Finance Colombia: Here in Medellín, the mayor is asking the Petro Administration for more time on Hidroitiuango. Petro has said EPM needs to evacuate the downstream population before testing the turbines. How much flexibility can EPM expect from the Petro administration?
Sergio Guzmán: The short answer is: we don’t know. The long answer is, the Petro administration has announced it wants the state to play a larger role in energy regulation and that it wants to see lower energy prices for consumers. EPM is one of the country’s leading generators and with Hidroituango coming online it will become the largest energy generator. This means Petro’s CREG has more leverage over EPM than it previously had, considering the fines imposed by the regulator could financially cripple both EPM and the City of Medellin. I would prefer not to speculate, but I assume that whatever decision the government makes on EPM will be contested in the courts and so both leniency and severity will affect the independence of the energy regulatory authority or provide an unfavorable advantage to Quintero.
Finance Colombia: Do we have more, or less risk for foreign direct investment than originally expected when Petro first won the election earlier this year?. Have investors regained confidence, or are they even more worried about prospects in Colombia?
Sergio Guzmán: I think investors are looking at Colombia through a lens of greater risk sensitivity considering geopolitical events. It is likely that some newcomers are easily spooked by overall conditions and political circumstances. However, investing in Colombia is not for the faint of heart or for those with a short-term (annual or quarterly) investment horizon. Colombia is for investors with a long-term perspective (usually decades) who will be well aware that the country has markedly, and positively, made strides to becoming a more prosperous society.
Sure, Petro’s proposals are sometimes misguided and risky bets, but they are not the radical left-wing Chavista proposals that his opponents make them out to be. It is important for investors to be able to distinguish between the signal and the noise when it comes to Petro and judging by the market reaction, they still don’t have a good read on the government. We can help them with that.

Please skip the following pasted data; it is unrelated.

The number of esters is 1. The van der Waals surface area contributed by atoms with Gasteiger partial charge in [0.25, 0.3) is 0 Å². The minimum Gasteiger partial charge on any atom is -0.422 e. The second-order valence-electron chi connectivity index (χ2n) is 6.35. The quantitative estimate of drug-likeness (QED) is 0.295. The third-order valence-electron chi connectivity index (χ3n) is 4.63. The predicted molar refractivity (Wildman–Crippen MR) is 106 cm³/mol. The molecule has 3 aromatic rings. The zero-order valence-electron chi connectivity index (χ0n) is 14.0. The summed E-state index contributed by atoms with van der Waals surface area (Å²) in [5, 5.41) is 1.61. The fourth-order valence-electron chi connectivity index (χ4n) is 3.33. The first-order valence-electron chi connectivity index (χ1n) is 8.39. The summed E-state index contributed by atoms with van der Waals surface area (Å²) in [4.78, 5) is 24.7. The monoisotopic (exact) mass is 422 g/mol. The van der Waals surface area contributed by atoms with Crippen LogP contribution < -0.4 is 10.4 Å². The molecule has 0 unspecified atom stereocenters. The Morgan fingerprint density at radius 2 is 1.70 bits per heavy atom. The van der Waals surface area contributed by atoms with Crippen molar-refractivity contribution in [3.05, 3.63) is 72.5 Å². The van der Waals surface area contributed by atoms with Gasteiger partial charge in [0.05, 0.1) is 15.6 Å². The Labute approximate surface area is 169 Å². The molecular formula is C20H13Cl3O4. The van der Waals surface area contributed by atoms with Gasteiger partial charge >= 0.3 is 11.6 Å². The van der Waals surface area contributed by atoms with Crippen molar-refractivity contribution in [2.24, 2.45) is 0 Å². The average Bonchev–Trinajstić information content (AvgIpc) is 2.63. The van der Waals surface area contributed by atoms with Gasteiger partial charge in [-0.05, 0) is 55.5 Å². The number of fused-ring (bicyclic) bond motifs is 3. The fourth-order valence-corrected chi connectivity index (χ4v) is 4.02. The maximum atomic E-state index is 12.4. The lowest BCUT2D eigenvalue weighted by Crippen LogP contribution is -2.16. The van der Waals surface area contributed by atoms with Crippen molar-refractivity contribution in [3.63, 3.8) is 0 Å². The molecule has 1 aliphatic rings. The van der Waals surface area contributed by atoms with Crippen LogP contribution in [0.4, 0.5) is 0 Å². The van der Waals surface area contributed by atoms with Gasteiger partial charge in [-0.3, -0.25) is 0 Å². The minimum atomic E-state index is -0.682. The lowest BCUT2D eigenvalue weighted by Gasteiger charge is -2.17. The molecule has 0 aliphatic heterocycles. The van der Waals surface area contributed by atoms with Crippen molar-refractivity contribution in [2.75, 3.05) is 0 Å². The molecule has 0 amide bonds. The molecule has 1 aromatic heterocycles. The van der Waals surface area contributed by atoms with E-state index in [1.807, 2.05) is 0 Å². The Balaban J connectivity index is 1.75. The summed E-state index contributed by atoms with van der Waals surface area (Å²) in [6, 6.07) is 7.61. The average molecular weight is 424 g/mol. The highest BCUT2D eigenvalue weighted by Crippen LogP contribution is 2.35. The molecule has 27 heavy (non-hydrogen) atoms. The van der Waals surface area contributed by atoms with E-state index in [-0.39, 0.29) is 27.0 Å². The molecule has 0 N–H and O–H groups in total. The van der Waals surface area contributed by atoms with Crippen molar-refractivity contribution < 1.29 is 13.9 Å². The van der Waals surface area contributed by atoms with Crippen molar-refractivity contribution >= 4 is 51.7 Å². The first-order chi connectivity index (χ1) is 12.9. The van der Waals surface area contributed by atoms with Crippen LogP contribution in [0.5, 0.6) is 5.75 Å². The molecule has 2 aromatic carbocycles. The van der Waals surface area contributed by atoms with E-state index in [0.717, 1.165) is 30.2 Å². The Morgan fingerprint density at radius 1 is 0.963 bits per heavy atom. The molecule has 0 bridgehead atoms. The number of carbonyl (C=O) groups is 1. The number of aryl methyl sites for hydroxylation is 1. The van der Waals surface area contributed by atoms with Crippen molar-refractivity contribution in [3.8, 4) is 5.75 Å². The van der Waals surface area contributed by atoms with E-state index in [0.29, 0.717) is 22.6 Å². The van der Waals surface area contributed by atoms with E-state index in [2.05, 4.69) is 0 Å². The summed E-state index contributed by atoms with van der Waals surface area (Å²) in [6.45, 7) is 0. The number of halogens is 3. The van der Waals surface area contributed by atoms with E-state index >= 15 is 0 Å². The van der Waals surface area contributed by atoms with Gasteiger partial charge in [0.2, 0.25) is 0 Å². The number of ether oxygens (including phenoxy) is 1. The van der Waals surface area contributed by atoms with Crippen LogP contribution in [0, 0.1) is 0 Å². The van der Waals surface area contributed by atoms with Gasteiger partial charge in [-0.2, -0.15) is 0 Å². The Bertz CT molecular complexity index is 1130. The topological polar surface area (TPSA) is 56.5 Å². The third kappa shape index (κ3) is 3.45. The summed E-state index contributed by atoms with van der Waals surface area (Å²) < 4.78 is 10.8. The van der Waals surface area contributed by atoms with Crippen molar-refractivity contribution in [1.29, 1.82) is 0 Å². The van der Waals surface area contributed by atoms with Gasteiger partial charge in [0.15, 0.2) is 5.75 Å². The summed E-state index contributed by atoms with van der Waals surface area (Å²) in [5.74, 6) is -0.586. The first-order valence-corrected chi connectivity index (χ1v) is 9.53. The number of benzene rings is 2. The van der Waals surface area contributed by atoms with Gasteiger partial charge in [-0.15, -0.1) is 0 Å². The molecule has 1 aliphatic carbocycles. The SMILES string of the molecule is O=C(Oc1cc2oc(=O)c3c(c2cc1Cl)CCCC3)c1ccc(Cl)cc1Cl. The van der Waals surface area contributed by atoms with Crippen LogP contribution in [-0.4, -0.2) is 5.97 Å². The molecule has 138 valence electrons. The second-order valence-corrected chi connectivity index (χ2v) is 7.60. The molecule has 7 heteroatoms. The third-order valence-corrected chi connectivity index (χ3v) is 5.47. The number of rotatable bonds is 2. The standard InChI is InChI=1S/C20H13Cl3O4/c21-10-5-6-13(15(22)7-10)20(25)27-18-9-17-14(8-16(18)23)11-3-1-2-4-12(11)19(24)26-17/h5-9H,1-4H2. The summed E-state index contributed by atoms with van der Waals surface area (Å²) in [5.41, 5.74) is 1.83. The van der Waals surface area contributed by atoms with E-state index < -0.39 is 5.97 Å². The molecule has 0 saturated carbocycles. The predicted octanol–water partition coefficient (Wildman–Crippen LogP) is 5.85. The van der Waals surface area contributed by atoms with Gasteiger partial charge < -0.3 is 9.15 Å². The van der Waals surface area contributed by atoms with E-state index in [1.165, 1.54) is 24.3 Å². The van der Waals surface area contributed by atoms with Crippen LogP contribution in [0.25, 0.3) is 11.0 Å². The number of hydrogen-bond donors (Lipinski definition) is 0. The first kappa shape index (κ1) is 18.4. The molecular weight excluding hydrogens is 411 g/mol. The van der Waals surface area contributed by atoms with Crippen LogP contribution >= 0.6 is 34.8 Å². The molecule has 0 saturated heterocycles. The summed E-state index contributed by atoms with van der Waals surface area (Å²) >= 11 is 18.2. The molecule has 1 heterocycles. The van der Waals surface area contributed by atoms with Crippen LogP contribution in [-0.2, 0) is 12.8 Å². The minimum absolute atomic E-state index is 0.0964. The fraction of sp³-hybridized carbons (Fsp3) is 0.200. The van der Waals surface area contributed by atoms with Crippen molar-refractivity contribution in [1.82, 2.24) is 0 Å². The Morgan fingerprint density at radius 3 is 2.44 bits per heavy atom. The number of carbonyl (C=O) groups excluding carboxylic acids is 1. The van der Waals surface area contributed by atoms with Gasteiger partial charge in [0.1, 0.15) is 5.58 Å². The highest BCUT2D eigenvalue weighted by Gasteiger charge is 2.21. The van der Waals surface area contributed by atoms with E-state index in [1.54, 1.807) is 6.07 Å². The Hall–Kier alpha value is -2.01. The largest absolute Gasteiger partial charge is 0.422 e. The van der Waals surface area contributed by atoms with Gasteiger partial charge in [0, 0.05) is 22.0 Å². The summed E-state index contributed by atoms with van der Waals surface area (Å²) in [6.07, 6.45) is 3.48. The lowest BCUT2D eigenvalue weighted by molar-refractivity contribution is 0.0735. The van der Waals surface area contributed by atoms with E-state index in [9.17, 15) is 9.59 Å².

Finance Colombia: Colombia has more than 14 free trade agreements. How much risk is there of Petro blowing these up. The weak peso is already achieving his goal of favoring exports and domestic production.
Sergio Guzmán: Free trade is one of the things that is easy for Petro to bash, but very difficult for him to actually undo. For all the anti-trade rhetoric coming from some of the more radical factions of the government, there have been stern warnings from trade partners that renegotiation of trade terms will be something that takes more time and effort than Petro or Colombia can afford. Petro seems to be looking more for a short-term political victory that he can sell to his voters than a real bargain on trade terms, which will take years of hard negotiations to obtain both in the bilateral or multilateral arena.
Contradictorily, Colombia’s weak currency should be leading to an export and tourism boom but it is not, partly due to the political circumstances, the security situation, and investor concerns. It may be decades before Colombia sees another opportunity to supply Europe with expensive coal or lock in investment for its abundant gas deposits. Petro seems to be squandering a unique chance to finance some of his most iconic social programs, by taking advantage of current market conditions. Sadly, it looks like Colombia will miss out on this occasion.
Finance Colombia: What changes can we expect, if any in the US Colombia bilateral relationship?
Sergio Guzmán: I think the US has very smartly managed the relationship with Petro trying to find common ground on priorities without antagonizing the government or making commitments to unrealistic proposals (such as revisiting the war on drugs or making strides towards eliminating Colombia’s large foreign debt). However, there are two dangers ahead for the US-Colombia relationship, the first is of course, a new Republican House under the influence of South Florida Latinos may be more antagonistic towards Petro and other left-wing Latin American governments blocking aid or putting up obstacles for Biden to work with Petro and others.
The US Presidential election cycle will start in a year and players like DeSantis and Rubio who have been openly against Petro and others may rise to prominence and make it harder politically for Biden to play ball. The second is Colombia’s geopolitical strategy or lack thereof, could lead Colombia away from the US sphere of influence and much closer to China. At Colombia Risk Analysis, we’re looking forward to studying this last bit more closely during the next few months.
Above photo: Sergio Guzmán (center) answers questions accompanied by Sergio Escobar of Medellín Global (left) and Luis Guillermo Suárez of the Medellín Chamber of Commerce. (Photo © Loren Moss)